Living in a post-Covid, war-torn world, we now face the biggest economic crisis of our lifetime. Is The Lipstick Effect on trend? Or has something else taken its place of instant gratification? According to Emma Fishwick, an analyst at the data firm NPD, she says fashions change and although lipstick shades are still popular, women want moisturising products such as a balm or oil, and specifically those that are environmentally friendly and could be refilled.

Another emerging trend is DIY manicures, with sales of nail makeup up by a fifth since the summer, for those struggling to make sense of splurging on a trip to the salon. Posh coffee that can be made at home is also a winner for instant, guilt-free luxury, plus chocolate. Since the pandemic, ethical chocolate brand Tony’s Chocolonely has experienced high demand for its bars, which dazzle the pallet with flavours such as milk pecan and caramel crunch. It’s the perfect treat to be enjoyed surrounded by home comforts and a recent poll confirmed 56% of consumers admitted that chocolate was “a good way to boost your mood.” Food and drink - in the grand scheme of things we need to fork out for - are still relatively cheap, so it’s no surprise that people are keen to indulge in order to get a nice little boost during the week.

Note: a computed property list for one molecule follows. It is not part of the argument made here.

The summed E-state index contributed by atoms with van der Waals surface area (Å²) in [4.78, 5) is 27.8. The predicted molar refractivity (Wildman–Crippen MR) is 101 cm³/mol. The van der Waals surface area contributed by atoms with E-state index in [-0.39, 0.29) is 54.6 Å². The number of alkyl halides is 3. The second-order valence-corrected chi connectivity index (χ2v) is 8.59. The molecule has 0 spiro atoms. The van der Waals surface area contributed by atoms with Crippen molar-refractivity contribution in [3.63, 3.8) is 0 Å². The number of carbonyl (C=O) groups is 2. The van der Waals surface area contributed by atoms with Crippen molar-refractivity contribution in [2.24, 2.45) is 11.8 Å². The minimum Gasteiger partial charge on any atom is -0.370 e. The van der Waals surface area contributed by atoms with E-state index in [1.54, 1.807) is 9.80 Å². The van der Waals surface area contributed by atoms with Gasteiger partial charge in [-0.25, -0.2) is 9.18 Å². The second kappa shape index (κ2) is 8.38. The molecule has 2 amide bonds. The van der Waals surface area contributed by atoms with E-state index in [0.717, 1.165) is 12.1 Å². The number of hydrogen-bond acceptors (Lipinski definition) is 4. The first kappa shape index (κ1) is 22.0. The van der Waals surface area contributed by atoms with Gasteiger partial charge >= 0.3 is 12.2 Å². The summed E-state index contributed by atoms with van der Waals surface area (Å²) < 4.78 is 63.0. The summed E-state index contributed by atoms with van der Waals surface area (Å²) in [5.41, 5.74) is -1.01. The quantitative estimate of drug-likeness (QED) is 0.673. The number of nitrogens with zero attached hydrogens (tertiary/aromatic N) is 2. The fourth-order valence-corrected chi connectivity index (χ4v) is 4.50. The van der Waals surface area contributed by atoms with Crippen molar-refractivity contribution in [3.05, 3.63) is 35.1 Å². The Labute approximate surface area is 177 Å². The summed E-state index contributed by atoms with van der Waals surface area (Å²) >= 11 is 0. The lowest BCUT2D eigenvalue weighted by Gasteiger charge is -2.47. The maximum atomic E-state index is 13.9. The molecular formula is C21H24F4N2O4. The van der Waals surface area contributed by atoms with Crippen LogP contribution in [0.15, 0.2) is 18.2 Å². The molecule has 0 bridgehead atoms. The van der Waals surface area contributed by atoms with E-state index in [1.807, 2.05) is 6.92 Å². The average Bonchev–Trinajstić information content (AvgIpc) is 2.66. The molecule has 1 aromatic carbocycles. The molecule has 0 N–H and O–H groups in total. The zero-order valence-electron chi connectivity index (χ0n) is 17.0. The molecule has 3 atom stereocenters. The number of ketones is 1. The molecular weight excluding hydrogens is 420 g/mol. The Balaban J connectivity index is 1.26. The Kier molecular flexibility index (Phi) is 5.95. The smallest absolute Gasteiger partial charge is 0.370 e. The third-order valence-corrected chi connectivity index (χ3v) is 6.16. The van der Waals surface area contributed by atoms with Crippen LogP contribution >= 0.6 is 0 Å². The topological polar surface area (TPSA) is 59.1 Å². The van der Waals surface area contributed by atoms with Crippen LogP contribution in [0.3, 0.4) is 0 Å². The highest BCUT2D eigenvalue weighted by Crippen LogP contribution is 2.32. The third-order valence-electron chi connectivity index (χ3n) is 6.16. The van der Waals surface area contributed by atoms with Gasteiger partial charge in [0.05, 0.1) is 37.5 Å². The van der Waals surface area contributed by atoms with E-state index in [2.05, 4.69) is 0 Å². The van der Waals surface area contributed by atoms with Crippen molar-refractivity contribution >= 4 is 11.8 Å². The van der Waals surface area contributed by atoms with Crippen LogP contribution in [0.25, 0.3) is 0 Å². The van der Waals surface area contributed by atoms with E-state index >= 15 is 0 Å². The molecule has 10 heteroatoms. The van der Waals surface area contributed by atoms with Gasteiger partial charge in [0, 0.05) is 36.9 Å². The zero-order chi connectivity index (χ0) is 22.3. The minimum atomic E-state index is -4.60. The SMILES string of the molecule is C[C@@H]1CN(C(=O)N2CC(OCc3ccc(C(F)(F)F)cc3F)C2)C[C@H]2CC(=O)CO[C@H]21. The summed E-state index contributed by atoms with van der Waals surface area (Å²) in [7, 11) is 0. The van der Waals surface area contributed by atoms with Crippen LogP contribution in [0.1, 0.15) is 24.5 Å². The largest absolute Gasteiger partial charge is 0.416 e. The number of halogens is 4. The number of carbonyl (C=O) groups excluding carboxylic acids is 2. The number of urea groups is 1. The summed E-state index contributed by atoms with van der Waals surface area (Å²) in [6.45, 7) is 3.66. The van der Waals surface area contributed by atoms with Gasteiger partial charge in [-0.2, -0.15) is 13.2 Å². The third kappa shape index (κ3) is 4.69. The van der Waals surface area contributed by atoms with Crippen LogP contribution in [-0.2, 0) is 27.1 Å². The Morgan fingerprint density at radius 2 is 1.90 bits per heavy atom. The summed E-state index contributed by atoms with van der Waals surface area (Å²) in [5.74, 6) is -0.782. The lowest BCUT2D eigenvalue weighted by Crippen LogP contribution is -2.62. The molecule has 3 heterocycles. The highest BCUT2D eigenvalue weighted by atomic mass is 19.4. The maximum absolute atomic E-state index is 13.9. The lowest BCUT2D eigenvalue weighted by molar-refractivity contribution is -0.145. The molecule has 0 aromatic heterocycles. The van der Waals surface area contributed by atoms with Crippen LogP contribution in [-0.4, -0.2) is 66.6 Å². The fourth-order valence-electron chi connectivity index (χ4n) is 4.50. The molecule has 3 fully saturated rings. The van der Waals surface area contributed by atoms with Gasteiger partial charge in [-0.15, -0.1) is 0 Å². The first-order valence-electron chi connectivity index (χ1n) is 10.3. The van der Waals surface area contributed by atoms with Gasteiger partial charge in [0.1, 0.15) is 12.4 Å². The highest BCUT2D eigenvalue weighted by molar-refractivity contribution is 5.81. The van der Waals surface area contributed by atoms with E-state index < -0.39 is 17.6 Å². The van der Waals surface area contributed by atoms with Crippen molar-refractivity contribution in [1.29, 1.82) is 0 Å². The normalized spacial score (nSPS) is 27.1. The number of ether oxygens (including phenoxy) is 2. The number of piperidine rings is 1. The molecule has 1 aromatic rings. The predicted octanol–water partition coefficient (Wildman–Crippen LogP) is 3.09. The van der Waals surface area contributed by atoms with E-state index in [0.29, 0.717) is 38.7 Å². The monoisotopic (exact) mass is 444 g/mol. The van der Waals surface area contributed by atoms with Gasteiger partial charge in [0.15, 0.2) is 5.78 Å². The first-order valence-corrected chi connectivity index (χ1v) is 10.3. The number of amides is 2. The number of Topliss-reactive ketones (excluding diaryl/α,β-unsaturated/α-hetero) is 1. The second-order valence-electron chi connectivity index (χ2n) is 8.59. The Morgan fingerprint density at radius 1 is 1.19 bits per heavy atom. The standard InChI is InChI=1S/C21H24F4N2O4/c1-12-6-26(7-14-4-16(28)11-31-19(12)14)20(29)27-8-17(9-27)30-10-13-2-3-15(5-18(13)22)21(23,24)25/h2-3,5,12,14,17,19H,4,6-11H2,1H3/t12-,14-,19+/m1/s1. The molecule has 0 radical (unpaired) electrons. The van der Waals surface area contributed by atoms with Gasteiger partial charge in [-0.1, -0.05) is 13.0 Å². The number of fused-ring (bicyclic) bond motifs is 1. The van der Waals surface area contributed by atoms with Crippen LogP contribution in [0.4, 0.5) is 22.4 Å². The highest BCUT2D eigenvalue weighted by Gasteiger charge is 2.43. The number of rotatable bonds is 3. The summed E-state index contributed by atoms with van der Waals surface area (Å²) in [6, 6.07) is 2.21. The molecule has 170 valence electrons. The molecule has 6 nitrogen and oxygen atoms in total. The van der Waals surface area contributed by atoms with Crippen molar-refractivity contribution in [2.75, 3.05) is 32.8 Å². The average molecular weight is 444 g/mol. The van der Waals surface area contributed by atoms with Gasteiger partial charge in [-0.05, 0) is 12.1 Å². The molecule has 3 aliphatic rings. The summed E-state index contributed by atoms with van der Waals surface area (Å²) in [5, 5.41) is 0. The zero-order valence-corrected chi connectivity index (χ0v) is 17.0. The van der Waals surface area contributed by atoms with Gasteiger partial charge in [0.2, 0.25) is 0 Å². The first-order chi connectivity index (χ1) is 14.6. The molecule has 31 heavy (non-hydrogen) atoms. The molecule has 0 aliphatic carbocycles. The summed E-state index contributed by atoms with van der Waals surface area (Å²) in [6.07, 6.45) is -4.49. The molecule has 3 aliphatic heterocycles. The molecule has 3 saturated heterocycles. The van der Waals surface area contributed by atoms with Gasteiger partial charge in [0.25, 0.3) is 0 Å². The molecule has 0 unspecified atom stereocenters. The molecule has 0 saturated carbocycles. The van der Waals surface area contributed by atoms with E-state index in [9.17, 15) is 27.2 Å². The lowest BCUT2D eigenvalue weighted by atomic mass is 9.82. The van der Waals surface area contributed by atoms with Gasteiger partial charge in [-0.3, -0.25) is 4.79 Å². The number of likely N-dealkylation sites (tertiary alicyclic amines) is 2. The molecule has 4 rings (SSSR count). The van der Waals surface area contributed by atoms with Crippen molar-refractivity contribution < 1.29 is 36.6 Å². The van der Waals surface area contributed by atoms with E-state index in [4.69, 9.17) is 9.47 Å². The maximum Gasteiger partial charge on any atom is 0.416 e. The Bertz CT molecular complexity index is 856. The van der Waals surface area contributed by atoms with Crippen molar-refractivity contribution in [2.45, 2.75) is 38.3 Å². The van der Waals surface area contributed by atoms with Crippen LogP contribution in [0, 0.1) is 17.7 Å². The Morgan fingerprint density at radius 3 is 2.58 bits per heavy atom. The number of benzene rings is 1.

It makes sense though, doesn’t it? Seeking comfort through bleak circumstances. Experts on consumer culture at Cardiff University say that the careful pursuit of moments of indulgence are common in tough times. Perhaps it’s personalised stationery, fan memorabilia or a new tattoo, wherever people can get their hands on a bit of luxury, they will. Getting a piercing won’t cost the earth, and it’s sure to make you feel rather awesome.

While we might crave a spa weekend, we shouldn’t feel under pressure for self-care to break the bank. If getting yourself a gingerbread spiced latte puts a spring into your hectic lunch hour, then go for it. This is a form of therapy, of managing your mental health and allowing joy into your life. You haven’t gone on a wild shopping spree. Instead, you must recognise this as an act of self-love rather than a negative selfish trait. The cost of living is soaring, but if you want the bath bomb, get the bath bomb.

Because, really, what’s the alternative? When we hit hard times, it can become increasingly difficult to motivate ourselves to get creative. Even changing the bedsheets can be (more of) a chore, with the mindset along the lines of, so what? So do we just doom-scroll? Overload on the news? Give ourselves dangerous bouts of comparisonitis? The fact is, whether we like it or not, we have to keep going. We get dressed, clean our teeth, go to work, keep our kids fed. And if throwing that ruby red lippy into your shopping basket is going to make it all just that bit easier, it’s a small luxury worth having. It’s never going to fix whatever bad situation you’re experiencing, but you are always deserving of something lovely.